units for all three of the brands just mentioned, so it doesn’t make
    much difference who you buy from: They’re made by the same
    manufacturer. The part numbers I have listed here are the NAPA/Echlin
    part numbers, simply because they are available in any part of the

    Every vacuum advance control unit built by Dana, and sold under
    virtually any brand name (including GM), has a stamped ID number right
    on top of the mounting plate extension. This ID, cross referenced
    below, will give you all specifications for the unit. So now, when you’
    re shopping in a junkyard, you’ll be able to quickly identify the
    "good" vs. the "bad" control units.

    Starts @ "Hg
    Vacuum is measured in "inches of Mercury." Mercury has the chemical
    symbol "Hg." Thus, manifold vacuum is measured and referred to as "Hg.
    The "Start" spec for the control unit is a range of the minimum vacuum
    required to get the control unit to just barely start moving. When
    selecting this specification, consideration should be made to the
    amount of vacuum that a given engine produces, and what the load is on
    the engine at this specification. For example, an engine with a very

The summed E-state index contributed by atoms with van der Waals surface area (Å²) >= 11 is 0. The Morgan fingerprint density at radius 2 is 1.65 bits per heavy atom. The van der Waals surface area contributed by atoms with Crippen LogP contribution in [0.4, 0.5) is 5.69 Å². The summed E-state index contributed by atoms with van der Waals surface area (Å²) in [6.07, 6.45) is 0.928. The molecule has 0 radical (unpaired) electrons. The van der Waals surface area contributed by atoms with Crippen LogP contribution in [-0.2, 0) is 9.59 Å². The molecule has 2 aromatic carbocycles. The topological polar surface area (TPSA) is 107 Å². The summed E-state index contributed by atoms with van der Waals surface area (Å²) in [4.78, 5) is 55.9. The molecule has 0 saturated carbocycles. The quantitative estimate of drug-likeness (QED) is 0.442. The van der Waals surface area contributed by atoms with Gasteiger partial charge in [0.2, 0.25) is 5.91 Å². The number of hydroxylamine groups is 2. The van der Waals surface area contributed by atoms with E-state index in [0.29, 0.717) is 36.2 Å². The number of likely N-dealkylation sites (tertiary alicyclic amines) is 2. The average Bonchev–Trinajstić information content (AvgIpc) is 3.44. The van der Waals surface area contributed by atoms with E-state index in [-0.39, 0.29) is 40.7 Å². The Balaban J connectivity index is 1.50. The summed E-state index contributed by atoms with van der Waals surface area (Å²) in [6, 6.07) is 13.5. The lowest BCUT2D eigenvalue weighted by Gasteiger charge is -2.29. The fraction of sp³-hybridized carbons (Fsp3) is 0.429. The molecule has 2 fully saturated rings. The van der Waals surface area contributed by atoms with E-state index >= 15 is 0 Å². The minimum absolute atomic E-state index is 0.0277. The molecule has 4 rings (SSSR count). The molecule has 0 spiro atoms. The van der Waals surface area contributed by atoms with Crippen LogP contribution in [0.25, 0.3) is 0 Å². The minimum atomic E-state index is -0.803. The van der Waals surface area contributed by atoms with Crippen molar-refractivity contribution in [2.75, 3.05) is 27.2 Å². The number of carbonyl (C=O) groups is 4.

radical cam may be under very light load at 7 inches Hg, and can
    tolerate a little vacuum advance at this load level. Your mom’s
    Caprice, on the other hand, has such a mild cam that you don’t want the
    vacuum to start coming in until 9 – 10 inches Hg. For most street
    driven vehicle performance applications, starting the vacuum advance at
    about 8" Hg produces good results.

    Max Advance
    Since the vacuum advance control unit is a part of the distributor,
    the number of degrees of vacuum advance is specified in DISTRIBUTOR
    degrees – NOT crankshaft degrees. When talking about these control
    units, it is important that you know whether the person you’re talking
    to is referring to the distributor degrees, or if he’s talking
    crankshaft degrees. All of the listings shown in the following chart,
    and in any shop manual & technical spec sheet, will refer to
    distributor degrees of vacuum advance. You must DOUBLE this number to
    obtain crankshaft degrees (which is what you "see" with your timing
    light). Thus, a vacuum advance control unit with 8 degrees of maximum
    advance produces 16 degrees of ignition advance in relationship to the